(The apostle Paul writes:) O foolish Galatians! Who has bewitched you? It was before your eyes that Jesus Christ was publicly portrayed as crucified. Let me ask you only this: Did you receive the Spirit by works of the law or by hearing with faith? Are you so foolish? Having begun by the Spirit, are you now being perfected by the flesh? Did you suffer so many things in vain—if indeed it was in vain? Does he who supplies the Spirit to you and works miracles among you do so by works of the law, or by hearing with faith—just as Abraham “believed God, and it was counted to him as righteousness”?
Know then that it is those of faith who are the sons of Abraham. And the Scripture, foreseeing that God would justify the Gentiles by faith, preached the gospel beforehand to Abraham, saying, “In you shall all the nations be blessed.” So then, those who are of faith are blessed along with Abraham, the man of faith.
For all who rely on works of the law are under a curse; for it is written, “Cursed be everyone who does not abide by all things written in the Book of the Law, and do them.” Now it is evident that no one is justified before God by the law, for “The righteous shall live by faith.” But the law is not of faith, rather “The one who does them shall live by them.” Christ redeemed us from the curse of the law by becoming a curse for us—for it is written, “Cursed is everyone who is hanged on a tree”— so that in Christ Jesus the blessing of Abraham might come to the Gentiles, so that we might receive the promised Spirit through faith. Galatians 3:1-14 (ESV)
Christ alone. Faith alone. Scripture alone. These statements are the very heart of Lutheran theology. We can’t save ourselves by behaving ourselves (which is a very good thing) or by earning brownie points.
This being said, all of creation is under the curse of the Law. Apart from Jesus taking the punishment for us who were born under the curse, we might as well simply eat, drink and be merry, because all of this world’s creation is destined for death.
If we look at the 10 Commandments in light of the teaching of Luther’s Small Catechism, we can see just how impossible law-keeping is. Even if we look only at Jesus’ two Big Commandments: Love God and love our neighbors as ourselves, we fall woefully short.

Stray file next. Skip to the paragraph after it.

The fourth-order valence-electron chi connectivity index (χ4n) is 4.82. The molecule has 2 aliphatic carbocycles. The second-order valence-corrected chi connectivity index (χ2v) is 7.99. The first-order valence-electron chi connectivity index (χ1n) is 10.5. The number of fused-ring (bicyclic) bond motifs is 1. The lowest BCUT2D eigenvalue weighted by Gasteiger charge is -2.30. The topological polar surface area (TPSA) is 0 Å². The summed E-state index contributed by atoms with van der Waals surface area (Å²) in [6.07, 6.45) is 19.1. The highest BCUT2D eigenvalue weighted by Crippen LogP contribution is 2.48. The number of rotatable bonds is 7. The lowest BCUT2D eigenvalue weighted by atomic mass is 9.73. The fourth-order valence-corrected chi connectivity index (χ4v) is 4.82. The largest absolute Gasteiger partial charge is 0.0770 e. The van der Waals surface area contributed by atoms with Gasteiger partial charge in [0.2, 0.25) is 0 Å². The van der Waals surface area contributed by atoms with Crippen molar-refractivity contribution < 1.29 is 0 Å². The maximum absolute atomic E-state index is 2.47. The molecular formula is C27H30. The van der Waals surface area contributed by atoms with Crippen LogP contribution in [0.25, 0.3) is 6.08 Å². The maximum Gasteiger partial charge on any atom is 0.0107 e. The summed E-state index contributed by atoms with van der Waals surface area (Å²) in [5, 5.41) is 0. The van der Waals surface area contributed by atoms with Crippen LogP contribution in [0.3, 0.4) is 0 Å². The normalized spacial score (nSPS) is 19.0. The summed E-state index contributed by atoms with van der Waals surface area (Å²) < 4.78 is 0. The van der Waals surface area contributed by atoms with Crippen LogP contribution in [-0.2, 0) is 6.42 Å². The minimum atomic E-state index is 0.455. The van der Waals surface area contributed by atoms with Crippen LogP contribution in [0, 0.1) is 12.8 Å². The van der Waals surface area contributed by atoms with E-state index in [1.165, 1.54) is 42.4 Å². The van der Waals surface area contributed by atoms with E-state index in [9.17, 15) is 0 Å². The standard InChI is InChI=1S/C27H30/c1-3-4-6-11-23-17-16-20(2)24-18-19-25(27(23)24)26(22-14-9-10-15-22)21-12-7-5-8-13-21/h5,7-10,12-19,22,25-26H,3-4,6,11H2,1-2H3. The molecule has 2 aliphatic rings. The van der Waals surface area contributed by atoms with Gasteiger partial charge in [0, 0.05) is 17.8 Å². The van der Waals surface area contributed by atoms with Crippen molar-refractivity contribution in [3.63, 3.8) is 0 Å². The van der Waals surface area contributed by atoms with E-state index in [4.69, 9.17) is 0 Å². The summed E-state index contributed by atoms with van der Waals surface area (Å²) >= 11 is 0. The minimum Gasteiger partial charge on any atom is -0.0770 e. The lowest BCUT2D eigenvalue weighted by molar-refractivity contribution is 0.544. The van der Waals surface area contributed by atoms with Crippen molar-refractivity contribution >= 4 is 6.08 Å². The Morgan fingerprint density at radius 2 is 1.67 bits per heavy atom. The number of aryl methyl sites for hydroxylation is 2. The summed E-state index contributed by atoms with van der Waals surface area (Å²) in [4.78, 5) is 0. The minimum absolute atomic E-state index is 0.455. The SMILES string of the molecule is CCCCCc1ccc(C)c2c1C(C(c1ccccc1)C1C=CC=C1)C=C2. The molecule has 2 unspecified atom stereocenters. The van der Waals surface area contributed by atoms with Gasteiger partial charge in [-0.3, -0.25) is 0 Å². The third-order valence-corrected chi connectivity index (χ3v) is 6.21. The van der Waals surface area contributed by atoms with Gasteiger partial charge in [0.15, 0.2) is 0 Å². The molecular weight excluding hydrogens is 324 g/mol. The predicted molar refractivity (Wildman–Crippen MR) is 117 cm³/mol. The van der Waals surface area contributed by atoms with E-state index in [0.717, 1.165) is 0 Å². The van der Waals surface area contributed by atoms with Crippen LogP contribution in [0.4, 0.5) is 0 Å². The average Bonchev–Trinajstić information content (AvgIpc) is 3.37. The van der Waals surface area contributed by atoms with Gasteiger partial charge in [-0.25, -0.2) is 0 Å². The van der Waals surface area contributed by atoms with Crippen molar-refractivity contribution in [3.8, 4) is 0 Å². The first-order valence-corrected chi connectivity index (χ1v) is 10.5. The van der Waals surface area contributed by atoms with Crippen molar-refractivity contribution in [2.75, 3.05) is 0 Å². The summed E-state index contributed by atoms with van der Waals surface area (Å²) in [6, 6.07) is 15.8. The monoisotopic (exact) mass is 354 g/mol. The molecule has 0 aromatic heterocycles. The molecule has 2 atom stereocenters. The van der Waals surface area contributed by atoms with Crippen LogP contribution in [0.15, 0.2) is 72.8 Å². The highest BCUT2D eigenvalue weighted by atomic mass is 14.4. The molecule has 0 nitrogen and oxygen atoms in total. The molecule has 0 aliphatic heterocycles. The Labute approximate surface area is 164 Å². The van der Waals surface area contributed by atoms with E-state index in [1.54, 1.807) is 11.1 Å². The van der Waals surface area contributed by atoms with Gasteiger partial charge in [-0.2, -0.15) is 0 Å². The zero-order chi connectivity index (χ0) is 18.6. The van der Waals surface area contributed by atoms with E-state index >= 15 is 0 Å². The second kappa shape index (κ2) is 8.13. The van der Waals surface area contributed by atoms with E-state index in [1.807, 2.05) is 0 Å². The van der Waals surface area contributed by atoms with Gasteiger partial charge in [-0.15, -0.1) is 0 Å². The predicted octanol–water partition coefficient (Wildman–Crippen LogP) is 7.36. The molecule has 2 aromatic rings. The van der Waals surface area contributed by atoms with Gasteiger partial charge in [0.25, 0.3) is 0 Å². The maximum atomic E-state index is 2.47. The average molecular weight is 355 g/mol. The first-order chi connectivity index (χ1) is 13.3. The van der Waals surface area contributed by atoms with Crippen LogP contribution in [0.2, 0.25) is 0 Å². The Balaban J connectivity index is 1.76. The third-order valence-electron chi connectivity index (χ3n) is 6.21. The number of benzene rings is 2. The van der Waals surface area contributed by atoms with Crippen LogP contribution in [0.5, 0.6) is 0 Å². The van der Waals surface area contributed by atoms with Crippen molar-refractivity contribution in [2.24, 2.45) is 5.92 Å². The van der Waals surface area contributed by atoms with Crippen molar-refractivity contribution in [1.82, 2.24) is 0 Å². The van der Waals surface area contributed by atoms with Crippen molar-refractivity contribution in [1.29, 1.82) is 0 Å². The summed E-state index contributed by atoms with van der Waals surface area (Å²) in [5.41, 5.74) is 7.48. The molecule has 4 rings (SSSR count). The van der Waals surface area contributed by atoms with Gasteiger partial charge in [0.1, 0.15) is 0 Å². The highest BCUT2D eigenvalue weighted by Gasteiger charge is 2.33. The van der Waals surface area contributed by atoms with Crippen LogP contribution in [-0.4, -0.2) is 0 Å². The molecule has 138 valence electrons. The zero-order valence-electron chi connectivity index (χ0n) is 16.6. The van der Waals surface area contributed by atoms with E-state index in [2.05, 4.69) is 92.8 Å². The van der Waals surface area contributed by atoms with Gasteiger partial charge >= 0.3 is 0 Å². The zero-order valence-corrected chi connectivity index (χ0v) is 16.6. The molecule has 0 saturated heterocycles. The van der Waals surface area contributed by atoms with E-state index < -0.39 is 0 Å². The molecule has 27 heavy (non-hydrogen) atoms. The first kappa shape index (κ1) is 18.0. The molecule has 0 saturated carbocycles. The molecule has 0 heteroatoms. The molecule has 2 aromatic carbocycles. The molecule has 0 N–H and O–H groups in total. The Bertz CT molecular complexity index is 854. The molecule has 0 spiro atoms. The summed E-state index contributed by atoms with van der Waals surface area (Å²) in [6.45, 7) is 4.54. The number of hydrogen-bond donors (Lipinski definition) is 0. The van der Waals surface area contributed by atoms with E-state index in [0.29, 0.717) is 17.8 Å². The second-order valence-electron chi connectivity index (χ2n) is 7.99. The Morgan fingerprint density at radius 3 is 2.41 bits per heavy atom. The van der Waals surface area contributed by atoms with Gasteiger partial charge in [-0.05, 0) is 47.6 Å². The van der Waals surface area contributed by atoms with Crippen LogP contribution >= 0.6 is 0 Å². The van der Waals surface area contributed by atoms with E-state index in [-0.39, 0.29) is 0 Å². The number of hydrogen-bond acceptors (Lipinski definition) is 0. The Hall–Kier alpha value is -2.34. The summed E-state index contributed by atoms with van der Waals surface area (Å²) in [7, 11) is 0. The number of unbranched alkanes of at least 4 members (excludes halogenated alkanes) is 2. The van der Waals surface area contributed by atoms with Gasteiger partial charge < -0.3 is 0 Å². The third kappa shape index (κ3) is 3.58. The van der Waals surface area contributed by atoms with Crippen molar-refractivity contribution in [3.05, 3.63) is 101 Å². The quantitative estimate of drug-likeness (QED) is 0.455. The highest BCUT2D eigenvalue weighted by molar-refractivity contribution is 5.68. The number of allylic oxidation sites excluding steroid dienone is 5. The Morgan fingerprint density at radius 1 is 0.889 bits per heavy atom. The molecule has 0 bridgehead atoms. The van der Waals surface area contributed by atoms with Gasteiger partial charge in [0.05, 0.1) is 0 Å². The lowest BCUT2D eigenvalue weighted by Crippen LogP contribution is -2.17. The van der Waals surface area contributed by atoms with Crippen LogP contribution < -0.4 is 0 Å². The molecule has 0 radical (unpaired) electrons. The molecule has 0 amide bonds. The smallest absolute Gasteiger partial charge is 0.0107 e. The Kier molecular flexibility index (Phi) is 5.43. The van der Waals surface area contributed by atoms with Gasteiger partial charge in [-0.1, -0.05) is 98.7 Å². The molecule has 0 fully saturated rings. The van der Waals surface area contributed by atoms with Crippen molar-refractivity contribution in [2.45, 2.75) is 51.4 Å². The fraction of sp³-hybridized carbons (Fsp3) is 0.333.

We may not worship golden calves, but do we honor the sovereignty of God by putting Him first at all times? Do we consistently love our neighbors as ourselves? Even if we really try?
The bad news is that as good and right as God’s Law is, we can’t follow it perfectly, and to fail at following any part of the Law perfectly means we have broken all of the Law. (James 2:8-13)
If we say we have no sin, we deceive ourselves, and the truth is not in us. If we confess our sins, he is faithful and just to forgive us our sins and to cleanse us from all unrighteousness. If we say we have not sinned, we make him a liar, and his word is not in us. 1 John 1:8-10 (ESV)
Law can’t save us. It can only point us to trust the One Who already did.
Jesus broke the curse. In baptism we are made clean and brought into the family of God. In Holy Communion we are given the healing Body and Blood of Jesus, for the forgiveness of our sins. We don’t earn forgiveness or salvation.
Jesus became the “cursed one,” Who hung on a tree and took the penalty of sinful humanity.
There is no other way to life. “It is Christ or nothing,” as C.S. Lewis so aptly described the Christian faith. The faith of Abraham was the simple act of trusting God- and knowing God makes a way. That gift of faith extends to us as well.
This is the good news. Jesus has done it all.